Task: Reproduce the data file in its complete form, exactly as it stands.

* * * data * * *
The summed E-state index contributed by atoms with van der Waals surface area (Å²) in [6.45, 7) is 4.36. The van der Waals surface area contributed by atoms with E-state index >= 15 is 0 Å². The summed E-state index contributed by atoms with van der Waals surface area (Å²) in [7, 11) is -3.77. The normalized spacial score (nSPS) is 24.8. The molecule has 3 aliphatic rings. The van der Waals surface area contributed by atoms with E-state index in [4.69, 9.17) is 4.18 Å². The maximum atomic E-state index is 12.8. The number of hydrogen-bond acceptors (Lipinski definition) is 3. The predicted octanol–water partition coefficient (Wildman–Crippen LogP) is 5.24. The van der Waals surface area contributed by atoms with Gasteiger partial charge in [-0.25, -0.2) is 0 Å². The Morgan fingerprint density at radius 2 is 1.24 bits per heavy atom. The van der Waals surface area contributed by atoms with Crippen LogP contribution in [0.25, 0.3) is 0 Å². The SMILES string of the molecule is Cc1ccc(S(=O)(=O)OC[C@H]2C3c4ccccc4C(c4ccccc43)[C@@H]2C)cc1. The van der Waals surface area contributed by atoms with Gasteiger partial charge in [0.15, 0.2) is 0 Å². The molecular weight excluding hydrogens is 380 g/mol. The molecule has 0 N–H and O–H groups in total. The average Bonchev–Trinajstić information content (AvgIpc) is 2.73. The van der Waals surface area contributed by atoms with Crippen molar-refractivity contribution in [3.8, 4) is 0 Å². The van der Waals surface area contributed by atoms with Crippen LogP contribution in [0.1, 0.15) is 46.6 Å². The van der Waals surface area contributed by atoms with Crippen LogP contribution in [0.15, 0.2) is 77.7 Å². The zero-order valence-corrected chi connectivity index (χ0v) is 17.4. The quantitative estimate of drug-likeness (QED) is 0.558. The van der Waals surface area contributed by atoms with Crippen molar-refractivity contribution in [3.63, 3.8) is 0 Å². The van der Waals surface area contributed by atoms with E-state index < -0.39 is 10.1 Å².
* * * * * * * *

The summed E-state index contributed by atoms with van der Waals surface area (Å²) in [6.45, 7) is 4.36. The van der Waals surface area contributed by atoms with E-state index >= 15 is 0 Å². The summed E-state index contributed by atoms with van der Waals surface area (Å²) in [7, 11) is -3.77. The normalized spacial score (nSPS) is 24.8. The molecule has 3 aliphatic rings. The van der Waals surface area contributed by atoms with E-state index in [4.69, 9.17) is 4.18 Å². The maximum atomic E-state index is 12.8. The number of hydrogen-bond acceptors (Lipinski definition) is 3. The predicted octanol–water partition coefficient (Wildman–Crippen LogP) is 5.24. The van der Waals surface area contributed by atoms with Gasteiger partial charge in [-0.25, -0.2) is 0 Å². The Morgan fingerprint density at radius 2 is 1.24 bits per heavy atom. The van der Waals surface area contributed by atoms with Crippen LogP contribution in [0.25, 0.3) is 0 Å². The SMILES string of the molecule is Cc1ccc(S(=O)(=O)OC[C@H]2C3c4ccccc4C(c4ccccc43)[C@@H]2C)cc1. The van der Waals surface area contributed by atoms with Gasteiger partial charge in [0.15, 0.2) is 0 Å². The molecular weight excluding hydrogens is 380 g/mol. The molecule has 0 N–H and O–H groups in total. The average Bonchev–Trinajstić information content (AvgIpc) is 2.73. The van der Waals surface area contributed by atoms with Crippen molar-refractivity contribution in [3.8, 4) is 0 Å². The van der Waals surface area contributed by atoms with Crippen LogP contribution in [0.1, 0.15) is 46.6 Å². The van der Waals surface area contributed by atoms with Crippen LogP contribution in [0.15, 0.2) is 77.7 Å². The zero-order valence-corrected chi connectivity index (χ0v) is 17.4. The quantitative estimate of drug-likeness (QED) is 0.558. The van der Waals surface area contributed by atoms with Crippen molar-refractivity contribution in [3.63, 3.8) is 0 Å². The van der Waals surface area contributed by atoms with E-state index < -0.39 is 10.1 Å².